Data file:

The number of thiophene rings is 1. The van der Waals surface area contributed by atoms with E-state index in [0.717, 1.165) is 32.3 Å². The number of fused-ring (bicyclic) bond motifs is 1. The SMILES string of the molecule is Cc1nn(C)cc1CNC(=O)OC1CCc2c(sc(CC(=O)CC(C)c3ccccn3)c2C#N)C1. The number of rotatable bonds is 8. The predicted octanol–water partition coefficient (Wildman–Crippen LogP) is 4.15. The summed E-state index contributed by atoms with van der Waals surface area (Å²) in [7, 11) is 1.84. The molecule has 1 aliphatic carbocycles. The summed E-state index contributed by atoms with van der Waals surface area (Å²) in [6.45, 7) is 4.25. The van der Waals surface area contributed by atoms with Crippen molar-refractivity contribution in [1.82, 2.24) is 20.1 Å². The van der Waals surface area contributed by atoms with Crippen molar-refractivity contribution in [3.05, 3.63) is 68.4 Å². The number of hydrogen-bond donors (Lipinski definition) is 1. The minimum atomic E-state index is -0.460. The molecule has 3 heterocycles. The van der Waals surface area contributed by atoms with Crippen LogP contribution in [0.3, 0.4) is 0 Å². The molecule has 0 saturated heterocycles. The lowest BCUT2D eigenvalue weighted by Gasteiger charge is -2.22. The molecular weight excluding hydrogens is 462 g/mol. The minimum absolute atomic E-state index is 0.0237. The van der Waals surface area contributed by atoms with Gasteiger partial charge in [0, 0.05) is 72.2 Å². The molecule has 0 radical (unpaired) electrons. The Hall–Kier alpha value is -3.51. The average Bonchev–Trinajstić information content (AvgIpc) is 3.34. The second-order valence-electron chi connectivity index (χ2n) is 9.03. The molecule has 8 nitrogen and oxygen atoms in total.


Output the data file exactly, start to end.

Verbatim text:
The number of thiophene rings is 1. The van der Waals surface area contributed by atoms with E-state index in [0.717, 1.165) is 32.3 Å². The number of fused-ring (bicyclic) bond motifs is 1. The SMILES string of the molecule is Cc1nn(C)cc1CNC(=O)OC1CCc2c(sc(CC(=O)CC(C)c3ccccn3)c2C#N)C1. The number of rotatable bonds is 8. The predicted octanol–water partition coefficient (Wildman–Crippen LogP) is 4.15. The summed E-state index contributed by atoms with van der Waals surface area (Å²) in [7, 11) is 1.84. The molecule has 1 aliphatic carbocycles. The summed E-state index contributed by atoms with van der Waals surface area (Å²) in [6.45, 7) is 4.25. The van der Waals surface area contributed by atoms with Crippen molar-refractivity contribution in [1.82, 2.24) is 20.1 Å². The van der Waals surface area contributed by atoms with Crippen molar-refractivity contribution in [3.05, 3.63) is 68.4 Å². The number of hydrogen-bond donors (Lipinski definition) is 1. The minimum atomic E-state index is -0.460. The molecule has 3 heterocycles. The van der Waals surface area contributed by atoms with Crippen LogP contribution in [0.3, 0.4) is 0 Å². The molecule has 0 saturated heterocycles. The lowest BCUT2D eigenvalue weighted by Gasteiger charge is -2.22. The molecular weight excluding hydrogens is 462 g/mol. The minimum absolute atomic E-state index is 0.0237. The van der Waals surface area contributed by atoms with Gasteiger partial charge in [0, 0.05) is 72.2 Å². The molecule has 0 radical (unpaired) electrons. The Hall–Kier alpha value is -3.51. The average Bonchev–Trinajstić information content (AvgIpc) is 3.34. The second-order valence-electron chi connectivity index (χ2n) is 9.03. The molecule has 8 nitrogen and oxygen atoms in total.